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Traditional West African Performance At Garfield Park Conservatory

2/28/2018, noon | Updated on 2/28/2018, noon
“The performance is Amazing African and it is based on West African drumming and dancing and acrobatic style dancing. It ...
The Garfield Park Conservatory hosted a performance of traditional West African dancing and drumming in honor of Black History Month. The performance, called Amazing Africa, was presented by Urban Gateways and was designed to expose viewers to West African culture and to emphasize the theme of unity and empowerment. Photo Credit: Urban Gateways

Traditional West African Performance At Garfield Park Conservatory

By: Katherine Newman

The Garfield Park Conservatory hosted a performance of traditional West African dancing and drumming in honor of Black History Month. The performance, called Amazing Africa, was presented by Urban Gateways and was designed to expose viewers to West African culture and to emphasize the theme of unity and empowerment.

“The performance is Amazing African and it is based on West African drumming and dancing and acrobatic style dancing. It features one male dancer in several performances in addition to the drumming and music.

All of the traditions come from the West African regions, Ghana, Senegal, and that area,” said Claire Meyers, performance program associates at Urban Gateways.

The style of music and dancing seen in this performance became popular during the Manding Empire, according to Meyers. An informational flyer provided by Urban Gateways

gave detailed information about the rise of the about the Manding Empire.

“At its height, the Manding Empire controlled three regions—the Senegal region, the Gao region, and the Central Mande states—making it as large as modern day Europe. The Manding Empire was known for its wealth and influence. The interior of West Africa was

characterized as an area of dense forests, mountains, savannahs, and desert; but the Manding Empire managed to make the area profitable, becoming among the first to cultivate and weave cotton. King Sundjata made the empire even more powerful by controlling the mining of West African gold and monopolizing its trade with the Arabs across the Sahara.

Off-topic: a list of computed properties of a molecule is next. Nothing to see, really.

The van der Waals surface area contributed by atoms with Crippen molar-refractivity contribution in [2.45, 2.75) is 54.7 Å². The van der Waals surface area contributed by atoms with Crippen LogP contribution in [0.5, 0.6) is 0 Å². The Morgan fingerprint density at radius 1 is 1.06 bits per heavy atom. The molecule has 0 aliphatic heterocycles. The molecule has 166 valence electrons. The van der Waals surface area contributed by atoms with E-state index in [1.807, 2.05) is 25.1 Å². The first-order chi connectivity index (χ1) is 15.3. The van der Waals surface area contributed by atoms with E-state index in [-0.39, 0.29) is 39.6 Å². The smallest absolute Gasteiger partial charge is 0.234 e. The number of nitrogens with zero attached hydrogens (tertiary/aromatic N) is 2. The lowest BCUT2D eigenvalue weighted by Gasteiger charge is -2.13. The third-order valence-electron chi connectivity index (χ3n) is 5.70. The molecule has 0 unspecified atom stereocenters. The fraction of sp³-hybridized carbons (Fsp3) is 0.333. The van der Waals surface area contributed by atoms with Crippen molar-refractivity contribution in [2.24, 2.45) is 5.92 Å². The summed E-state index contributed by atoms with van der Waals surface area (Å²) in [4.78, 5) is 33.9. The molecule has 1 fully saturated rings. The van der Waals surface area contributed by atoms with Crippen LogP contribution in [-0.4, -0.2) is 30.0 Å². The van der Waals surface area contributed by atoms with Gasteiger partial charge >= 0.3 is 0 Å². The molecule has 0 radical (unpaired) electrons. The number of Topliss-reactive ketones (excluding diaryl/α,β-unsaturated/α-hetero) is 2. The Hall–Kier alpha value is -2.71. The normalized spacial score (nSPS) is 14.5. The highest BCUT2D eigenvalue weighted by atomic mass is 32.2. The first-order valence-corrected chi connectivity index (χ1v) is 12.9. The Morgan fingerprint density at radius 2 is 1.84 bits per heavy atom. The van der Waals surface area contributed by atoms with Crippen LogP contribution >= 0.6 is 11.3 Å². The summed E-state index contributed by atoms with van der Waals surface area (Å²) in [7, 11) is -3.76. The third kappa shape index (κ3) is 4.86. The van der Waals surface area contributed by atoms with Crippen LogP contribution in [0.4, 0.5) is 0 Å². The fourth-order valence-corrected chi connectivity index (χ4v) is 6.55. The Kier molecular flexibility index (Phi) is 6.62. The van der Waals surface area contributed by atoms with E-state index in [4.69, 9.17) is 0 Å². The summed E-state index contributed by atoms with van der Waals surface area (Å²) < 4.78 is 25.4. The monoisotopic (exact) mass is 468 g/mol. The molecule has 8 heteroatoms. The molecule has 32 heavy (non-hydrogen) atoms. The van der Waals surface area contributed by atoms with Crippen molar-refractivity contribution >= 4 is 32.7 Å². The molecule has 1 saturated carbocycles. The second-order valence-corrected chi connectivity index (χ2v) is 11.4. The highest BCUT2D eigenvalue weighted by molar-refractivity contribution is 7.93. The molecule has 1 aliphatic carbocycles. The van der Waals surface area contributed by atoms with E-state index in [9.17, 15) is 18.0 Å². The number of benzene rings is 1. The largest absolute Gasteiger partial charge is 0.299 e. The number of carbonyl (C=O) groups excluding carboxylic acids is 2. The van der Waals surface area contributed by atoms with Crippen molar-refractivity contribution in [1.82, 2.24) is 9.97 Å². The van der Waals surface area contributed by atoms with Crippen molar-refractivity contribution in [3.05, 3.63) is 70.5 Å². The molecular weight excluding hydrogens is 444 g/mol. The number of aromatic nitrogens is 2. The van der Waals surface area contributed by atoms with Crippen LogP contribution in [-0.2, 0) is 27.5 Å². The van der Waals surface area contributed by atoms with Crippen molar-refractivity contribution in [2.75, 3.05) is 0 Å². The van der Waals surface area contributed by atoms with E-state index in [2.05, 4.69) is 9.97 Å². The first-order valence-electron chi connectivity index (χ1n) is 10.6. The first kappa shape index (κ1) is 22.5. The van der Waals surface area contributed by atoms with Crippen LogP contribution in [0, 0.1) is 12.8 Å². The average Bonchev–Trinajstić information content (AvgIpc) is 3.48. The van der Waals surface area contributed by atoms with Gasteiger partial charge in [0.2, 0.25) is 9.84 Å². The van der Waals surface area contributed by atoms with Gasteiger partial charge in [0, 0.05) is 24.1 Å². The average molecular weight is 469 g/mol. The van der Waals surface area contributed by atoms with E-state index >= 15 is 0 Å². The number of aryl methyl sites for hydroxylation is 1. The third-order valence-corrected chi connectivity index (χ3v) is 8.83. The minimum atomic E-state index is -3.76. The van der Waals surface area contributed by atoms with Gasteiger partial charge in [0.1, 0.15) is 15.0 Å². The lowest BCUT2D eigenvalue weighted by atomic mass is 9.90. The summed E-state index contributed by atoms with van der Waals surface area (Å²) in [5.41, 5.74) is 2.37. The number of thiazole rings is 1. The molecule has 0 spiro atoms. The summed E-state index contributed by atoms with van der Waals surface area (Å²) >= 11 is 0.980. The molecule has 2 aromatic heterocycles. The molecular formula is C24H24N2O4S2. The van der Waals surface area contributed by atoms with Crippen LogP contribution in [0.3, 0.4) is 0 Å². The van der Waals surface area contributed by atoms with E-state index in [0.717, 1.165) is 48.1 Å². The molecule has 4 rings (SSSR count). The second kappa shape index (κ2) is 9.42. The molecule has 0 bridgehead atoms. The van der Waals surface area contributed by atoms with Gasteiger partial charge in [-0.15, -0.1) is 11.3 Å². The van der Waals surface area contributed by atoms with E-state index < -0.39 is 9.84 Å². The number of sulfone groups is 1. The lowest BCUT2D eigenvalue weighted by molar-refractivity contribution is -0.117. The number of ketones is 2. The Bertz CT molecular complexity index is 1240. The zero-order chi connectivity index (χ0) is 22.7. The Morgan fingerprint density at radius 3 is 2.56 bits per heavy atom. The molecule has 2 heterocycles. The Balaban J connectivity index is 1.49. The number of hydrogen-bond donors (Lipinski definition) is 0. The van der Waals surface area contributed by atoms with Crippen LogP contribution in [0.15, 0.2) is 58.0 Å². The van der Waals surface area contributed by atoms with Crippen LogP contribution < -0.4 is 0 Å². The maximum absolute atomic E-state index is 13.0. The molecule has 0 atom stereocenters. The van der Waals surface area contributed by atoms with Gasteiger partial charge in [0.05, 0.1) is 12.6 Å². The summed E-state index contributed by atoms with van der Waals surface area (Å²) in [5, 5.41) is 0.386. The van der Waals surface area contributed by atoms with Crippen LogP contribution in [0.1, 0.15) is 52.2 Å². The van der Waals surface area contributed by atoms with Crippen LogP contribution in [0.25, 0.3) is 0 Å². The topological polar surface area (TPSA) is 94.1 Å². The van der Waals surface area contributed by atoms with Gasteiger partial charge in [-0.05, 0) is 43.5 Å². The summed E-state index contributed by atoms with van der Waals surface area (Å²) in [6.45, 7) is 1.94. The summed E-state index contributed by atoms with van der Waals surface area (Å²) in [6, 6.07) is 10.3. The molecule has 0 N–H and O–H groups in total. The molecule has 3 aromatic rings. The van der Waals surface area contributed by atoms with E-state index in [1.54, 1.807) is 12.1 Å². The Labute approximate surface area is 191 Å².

The great Manding Empire (also known as the Mali Empire) existed as early as 1000 A.D., but did not come into power until the 1200s on the strength of its founder Sundjata. A former royal magician and slave, Sundjata reigned over the Manding Empire from 1230-1255,” as stated in the Urban Gateways informational flyer.

The performance went back and forth between the lone dancer moving to the rhythm of the drums and the drummers engaging the audience with inspiring stories and proverbs from West Africa.

“When the dancer is out there dancing he wears this really beautiful native attire and masks. All of his dance is very acrobatic with jumps and flips and kicks. In-between

those performances the two drummers remain onstage and talk about the culture and where the traditions came from as well as interweave these messages of unity and

empowerment that are really important to these artists themselves and speak to the culture

which they are originally from,” said Meyers.

The Garfield Park Conservatory Alliance (GPCA) has a mission of connecting people to plants, according to Mattie Wilson, sustainability and adult programs manager for GPCA. Wilson explained that this performance overlaps to meet two of their February goals, celebrating Black History month and exploring ethnobotany.

“February is Black History month, but its also when we like to highlight other connections to ethnobotany, that’s where culture meets plants basically. We are in a neighborhood that’s primarily African American so having these types of programs here is important for us to draw in the community, but also providing a space for these types of performances is important to us,” said Wilson.

If you missed the performance, you can still explore the several varieties of African plants housed inside of the Garfield Park Conservatory. African plants will have a sticker shaped like the continent of African to indicate their native homes, according to Wilson.